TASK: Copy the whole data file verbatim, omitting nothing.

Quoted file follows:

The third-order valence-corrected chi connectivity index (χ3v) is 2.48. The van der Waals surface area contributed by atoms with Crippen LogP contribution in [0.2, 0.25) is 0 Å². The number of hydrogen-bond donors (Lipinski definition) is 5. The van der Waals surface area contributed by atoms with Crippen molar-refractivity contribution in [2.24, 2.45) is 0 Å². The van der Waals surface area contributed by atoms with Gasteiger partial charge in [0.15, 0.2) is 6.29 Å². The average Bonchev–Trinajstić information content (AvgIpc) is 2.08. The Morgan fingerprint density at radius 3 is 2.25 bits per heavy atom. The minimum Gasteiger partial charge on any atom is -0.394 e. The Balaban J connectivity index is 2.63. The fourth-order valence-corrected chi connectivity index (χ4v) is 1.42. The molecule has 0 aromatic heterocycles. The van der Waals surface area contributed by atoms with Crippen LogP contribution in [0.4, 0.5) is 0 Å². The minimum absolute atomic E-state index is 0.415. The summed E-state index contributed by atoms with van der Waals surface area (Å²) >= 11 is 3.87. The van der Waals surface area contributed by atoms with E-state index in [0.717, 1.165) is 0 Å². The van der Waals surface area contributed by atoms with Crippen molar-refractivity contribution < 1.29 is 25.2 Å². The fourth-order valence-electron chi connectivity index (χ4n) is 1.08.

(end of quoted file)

The third-order valence-corrected chi connectivity index (χ3v) is 2.48. The van der Waals surface area contributed by atoms with Crippen LogP contribution in [0.2, 0.25) is 0 Å². The number of hydrogen-bond donors (Lipinski definition) is 5. The van der Waals surface area contributed by atoms with Crippen molar-refractivity contribution in [2.24, 2.45) is 0 Å². The van der Waals surface area contributed by atoms with Gasteiger partial charge in [0.15, 0.2) is 6.29 Å². The average Bonchev–Trinajstić information content (AvgIpc) is 2.08. The Morgan fingerprint density at radius 3 is 2.25 bits per heavy atom. The minimum Gasteiger partial charge on any atom is -0.394 e. The Balaban J connectivity index is 2.63. The fourth-order valence-corrected chi connectivity index (χ4v) is 1.42. The molecule has 0 aromatic heterocycles. The van der Waals surface area contributed by atoms with Crippen LogP contribution in [0.4, 0.5) is 0 Å². The minimum absolute atomic E-state index is 0.415. The summed E-state index contributed by atoms with van der Waals surface area (Å²) >= 11 is 3.87. The van der Waals surface area contributed by atoms with E-state index in [0.717, 1.165) is 0 Å². The van der Waals surface area contributed by atoms with Crippen molar-refractivity contribution < 1.29 is 25.2 Å². The fourth-order valence-electron chi connectivity index (χ4n) is 1.08.